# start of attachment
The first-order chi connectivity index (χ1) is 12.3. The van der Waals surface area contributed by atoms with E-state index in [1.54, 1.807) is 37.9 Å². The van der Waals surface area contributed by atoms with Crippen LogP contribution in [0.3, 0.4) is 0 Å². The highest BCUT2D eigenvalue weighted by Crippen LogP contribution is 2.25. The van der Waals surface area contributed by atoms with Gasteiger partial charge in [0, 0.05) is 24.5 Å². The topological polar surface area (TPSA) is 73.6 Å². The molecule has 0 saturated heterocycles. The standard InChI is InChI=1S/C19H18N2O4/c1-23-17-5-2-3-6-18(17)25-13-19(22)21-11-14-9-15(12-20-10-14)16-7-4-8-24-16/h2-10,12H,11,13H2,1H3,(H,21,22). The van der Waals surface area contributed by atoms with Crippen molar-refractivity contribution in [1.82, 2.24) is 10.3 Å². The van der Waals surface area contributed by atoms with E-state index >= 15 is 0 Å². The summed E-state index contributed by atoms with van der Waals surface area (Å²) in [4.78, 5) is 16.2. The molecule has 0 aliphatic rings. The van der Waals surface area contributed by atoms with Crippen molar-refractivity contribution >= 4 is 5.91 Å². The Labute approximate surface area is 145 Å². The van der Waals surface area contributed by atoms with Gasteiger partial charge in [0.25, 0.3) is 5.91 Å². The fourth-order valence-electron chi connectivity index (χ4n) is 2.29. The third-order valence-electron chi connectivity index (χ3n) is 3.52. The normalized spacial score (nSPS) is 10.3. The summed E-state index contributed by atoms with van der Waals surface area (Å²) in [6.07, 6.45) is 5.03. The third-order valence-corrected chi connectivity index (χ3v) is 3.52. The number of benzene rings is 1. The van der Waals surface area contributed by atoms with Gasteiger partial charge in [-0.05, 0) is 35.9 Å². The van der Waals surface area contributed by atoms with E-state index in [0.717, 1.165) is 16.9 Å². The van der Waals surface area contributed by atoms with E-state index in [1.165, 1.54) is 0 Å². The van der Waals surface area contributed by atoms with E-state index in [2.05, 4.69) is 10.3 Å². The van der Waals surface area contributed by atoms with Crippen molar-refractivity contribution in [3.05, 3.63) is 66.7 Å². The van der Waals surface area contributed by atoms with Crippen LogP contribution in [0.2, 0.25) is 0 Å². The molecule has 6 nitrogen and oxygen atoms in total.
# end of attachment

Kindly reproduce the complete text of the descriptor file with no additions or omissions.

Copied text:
The first-order chi connectivity index (χ1) is 12.3. The van der Waals surface area contributed by atoms with E-state index in [1.54, 1.807) is 37.9 Å². The van der Waals surface area contributed by atoms with Crippen LogP contribution in [0.3, 0.4) is 0 Å². The highest BCUT2D eigenvalue weighted by Crippen LogP contribution is 2.25. The van der Waals surface area contributed by atoms with Gasteiger partial charge in [0, 0.05) is 24.5 Å². The topological polar surface area (TPSA) is 73.6 Å². The molecule has 0 saturated heterocycles. The standard InChI is InChI=1S/C19H18N2O4/c1-23-17-5-2-3-6-18(17)25-13-19(22)21-11-14-9-15(12-20-10-14)16-7-4-8-24-16/h2-10,12H,11,13H2,1H3,(H,21,22). The van der Waals surface area contributed by atoms with Crippen molar-refractivity contribution in [1.82, 2.24) is 10.3 Å². The van der Waals surface area contributed by atoms with E-state index >= 15 is 0 Å². The summed E-state index contributed by atoms with van der Waals surface area (Å²) in [4.78, 5) is 16.2. The molecule has 0 aliphatic rings. The van der Waals surface area contributed by atoms with Crippen molar-refractivity contribution >= 4 is 5.91 Å². The Labute approximate surface area is 145 Å². The van der Waals surface area contributed by atoms with Gasteiger partial charge in [0.25, 0.3) is 5.91 Å². The fourth-order valence-electron chi connectivity index (χ4n) is 2.29. The third-order valence-electron chi connectivity index (χ3n) is 3.52. The normalized spacial score (nSPS) is 10.3. The summed E-state index contributed by atoms with van der Waals surface area (Å²) in [6.07, 6.45) is 5.03. The third-order valence-corrected chi connectivity index (χ3v) is 3.52. The number of benzene rings is 1. The van der Waals surface area contributed by atoms with Gasteiger partial charge in [-0.05, 0) is 35.9 Å². The van der Waals surface area contributed by atoms with E-state index in [0.717, 1.165) is 16.9 Å². The van der Waals surface area contributed by atoms with E-state index in [1.165, 1.54) is 0 Å². The van der Waals surface area contributed by atoms with E-state index in [2.05, 4.69) is 10.3 Å². The van der Waals surface area contributed by atoms with Crippen molar-refractivity contribution in [3.05, 3.63) is 66.7 Å². The van der Waals surface area contributed by atoms with Crippen LogP contribution in [0.2, 0.25) is 0 Å². The molecule has 6 nitrogen and oxygen atoms in total.